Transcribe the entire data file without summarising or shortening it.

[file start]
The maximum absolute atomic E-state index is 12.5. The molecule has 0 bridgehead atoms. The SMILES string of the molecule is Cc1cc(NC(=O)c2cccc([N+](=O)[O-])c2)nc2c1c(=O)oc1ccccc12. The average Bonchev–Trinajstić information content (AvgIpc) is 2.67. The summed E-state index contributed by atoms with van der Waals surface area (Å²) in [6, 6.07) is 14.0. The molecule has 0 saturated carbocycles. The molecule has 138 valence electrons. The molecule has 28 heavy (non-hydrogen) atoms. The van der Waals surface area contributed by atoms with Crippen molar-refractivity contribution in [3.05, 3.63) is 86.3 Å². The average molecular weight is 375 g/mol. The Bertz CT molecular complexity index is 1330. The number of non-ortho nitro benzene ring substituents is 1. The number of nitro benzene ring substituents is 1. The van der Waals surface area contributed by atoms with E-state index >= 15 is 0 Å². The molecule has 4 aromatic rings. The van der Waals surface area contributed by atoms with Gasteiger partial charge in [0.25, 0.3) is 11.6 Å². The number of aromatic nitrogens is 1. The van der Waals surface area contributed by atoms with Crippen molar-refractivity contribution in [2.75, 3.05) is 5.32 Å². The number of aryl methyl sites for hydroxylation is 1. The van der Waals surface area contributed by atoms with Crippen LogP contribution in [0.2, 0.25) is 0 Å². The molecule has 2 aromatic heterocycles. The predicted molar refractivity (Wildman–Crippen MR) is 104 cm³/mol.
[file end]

The maximum absolute atomic E-state index is 12.5. The molecule has 0 bridgehead atoms. The SMILES string of the molecule is Cc1cc(NC(=O)c2cccc([N+](=O)[O-])c2)nc2c1c(=O)oc1ccccc12. The average Bonchev–Trinajstić information content (AvgIpc) is 2.67. The summed E-state index contributed by atoms with van der Waals surface area (Å²) in [6, 6.07) is 14.0. The molecule has 0 saturated carbocycles. The molecule has 138 valence electrons. The molecule has 28 heavy (non-hydrogen) atoms. The van der Waals surface area contributed by atoms with Crippen molar-refractivity contribution in [3.05, 3.63) is 86.3 Å². The average molecular weight is 375 g/mol. The Bertz CT molecular complexity index is 1330. The number of non-ortho nitro benzene ring substituents is 1. The number of nitro benzene ring substituents is 1. The van der Waals surface area contributed by atoms with E-state index >= 15 is 0 Å². The molecule has 4 aromatic rings. The van der Waals surface area contributed by atoms with Gasteiger partial charge in [0.25, 0.3) is 11.6 Å². The number of aromatic nitrogens is 1. The van der Waals surface area contributed by atoms with Crippen molar-refractivity contribution in [2.75, 3.05) is 5.32 Å². The number of aryl methyl sites for hydroxylation is 1. The van der Waals surface area contributed by atoms with Crippen LogP contribution in [0.2, 0.25) is 0 Å². The molecule has 2 aromatic heterocycles. The predicted molar refractivity (Wildman–Crippen MR) is 104 cm³/mol.